See : Family Reporting Guidance : paras 47-59, 66.
6.4.2 Divorce etc. cases
In proceedings for the dissolution or nullity of marriage or civil partnership or for a judicial separation, proceedings for financial provision in such cases, and proceedings for declarations of marital or partnership status, parentage, or legitimacy, no material may be published except:
- the names, addresses and occupations of the parties and witnesses,
- a concise statement of the charges, defences and counter-charges in support of which evidence has been given,
- submissions on any point of law and the court’s decision on them, and
- the summing up of the judge, the findings of any jury involved, and the judgment.
Financial remedy proceedings in which confidential information is disclosed under compulsion are usually subject to reporting restrictions to protect that confidentiality, even if the proceedings were not heard in private (though they usually will be). (Formerly these were known as Ancillary Relief proceedings.) Information from such proceedings may be disclosed to certain parties, e.g. for the purposes of an appeal, but not to journalists or members of the public.
FPR Practice Direction 9B – Communication of Information from Financial Remedy Proceedings
Family Reporting Guidance : paras 60-65, 71-75.
Judicial Proceedings (Restriction of Reports) Act 1926, s 1(1)(b) Magistrates’ Courts Act 1980, s 71
6.4.3 Orders, injunctions, etc.
The court in any case may give directions under section 11 of the Contempt of Court Act 1981, prohibiting publication of any name or other matter withheld from the public in the proceedings.
The court has power to grant injunctions to restrain reporting in order to give effect to the rights (e.g. to privacy) of children or adults under the European Convention on Human Rights. This is the power generally relied upon in the case of “super-injunctions”, which prohibit even the reporting of the existence of the injunction, let alone anything to do with the proceedings in which it was granted. Though less drastic, injunctions may also be granted to anonymise or prevent reporting of a case involving a celebrity or politician, due to risk of their children being adversely affected.
An order “contra mundum” (against the world) is a form of injunction, made by the Family Division of the High Court under its inherent jurisdiction, which effectively binds everyone with knowledge of the order. The media must be notified of any application for such an order, so they are aware of it. This is done by way of the Press Association’s Injunction Applications Alert (formerly CopyDirect) service (and other means where appropriate).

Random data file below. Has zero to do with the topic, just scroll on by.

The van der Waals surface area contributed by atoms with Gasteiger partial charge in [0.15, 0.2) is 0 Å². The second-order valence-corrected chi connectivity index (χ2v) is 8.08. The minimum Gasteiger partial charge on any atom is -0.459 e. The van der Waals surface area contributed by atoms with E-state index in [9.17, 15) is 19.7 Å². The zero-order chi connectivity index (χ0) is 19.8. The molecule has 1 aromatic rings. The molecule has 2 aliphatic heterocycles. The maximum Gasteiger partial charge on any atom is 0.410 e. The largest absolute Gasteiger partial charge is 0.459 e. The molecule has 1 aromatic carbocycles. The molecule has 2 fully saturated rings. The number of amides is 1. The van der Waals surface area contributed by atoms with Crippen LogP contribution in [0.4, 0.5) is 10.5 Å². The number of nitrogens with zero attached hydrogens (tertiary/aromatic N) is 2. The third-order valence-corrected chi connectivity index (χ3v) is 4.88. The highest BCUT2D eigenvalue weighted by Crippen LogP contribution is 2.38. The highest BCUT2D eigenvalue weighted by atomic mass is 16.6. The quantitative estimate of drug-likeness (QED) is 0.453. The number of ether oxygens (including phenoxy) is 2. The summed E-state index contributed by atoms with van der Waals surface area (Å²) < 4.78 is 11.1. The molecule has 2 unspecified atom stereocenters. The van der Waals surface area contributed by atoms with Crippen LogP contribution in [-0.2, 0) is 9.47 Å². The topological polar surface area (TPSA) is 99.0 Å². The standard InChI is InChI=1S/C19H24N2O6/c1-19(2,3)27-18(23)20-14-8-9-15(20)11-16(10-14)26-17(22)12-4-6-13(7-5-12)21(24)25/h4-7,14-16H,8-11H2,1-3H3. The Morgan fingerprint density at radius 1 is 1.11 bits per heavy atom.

6.5 Reporting Court of Protection cases
The general rule has been that cases in the Court of Protection could not be reported, and even if the hearing was not in private it might still be subject to reporting restrictions.
Notice of an application for reporting restrictions to be imposed can be given to the media via the Press Association’s Injunction Applications Alert (formerly CopyDirect) service (see above). But the court retains the power to make orders without notice, in exceptional cases.
A person wishing to report a case which is or may be subject to reporting restrictions should apply to the court for those restrictions to be lifted.
Under the present Court of Protection pilot scheme (from January 2016 to September 2017) hearings are being held in public but the person who is subject to the proceedings must not be identified in any reports. There may be other reporting restrictions made as well in individual cases.
Practice Direction 13A of the Court of Protection Rules
Practice Direction on Court of Protection Transparency Pilot Scheme
7. LINKING TO AND QUOTING ONLINE MATERIALS
Where the judgment has been published, it is normally good practice to provide a link to it from an online report of the case. It helps to demonstrate that the report is based on an accurate understanding of the judgment. By contrast, failing to link to the judgment may suggest that a particular editorial slant has been taken which is not based on what actually happened in the case, and does not allow the reader to form their own view or assess the commentary provided.
It is perfectly acceptable to quote extracts from the judgment, or from other documents in the case to which access has been given for reporting purposes, provided it is made clear whether what is being said is based on evidence given or argument in the case (the usual formula is to say “the court was told X” or “the jury heard Y”) and what is based on the actual judgment (“the court said / ruled / declared” etc.). Ideally, if the judgment has paragraph numbers, it is good practice to identify them with any quoted material.
All quotations should be accurate and acknowledged, and should make clear, for example with dots… (ellipsis), where material has been omitted.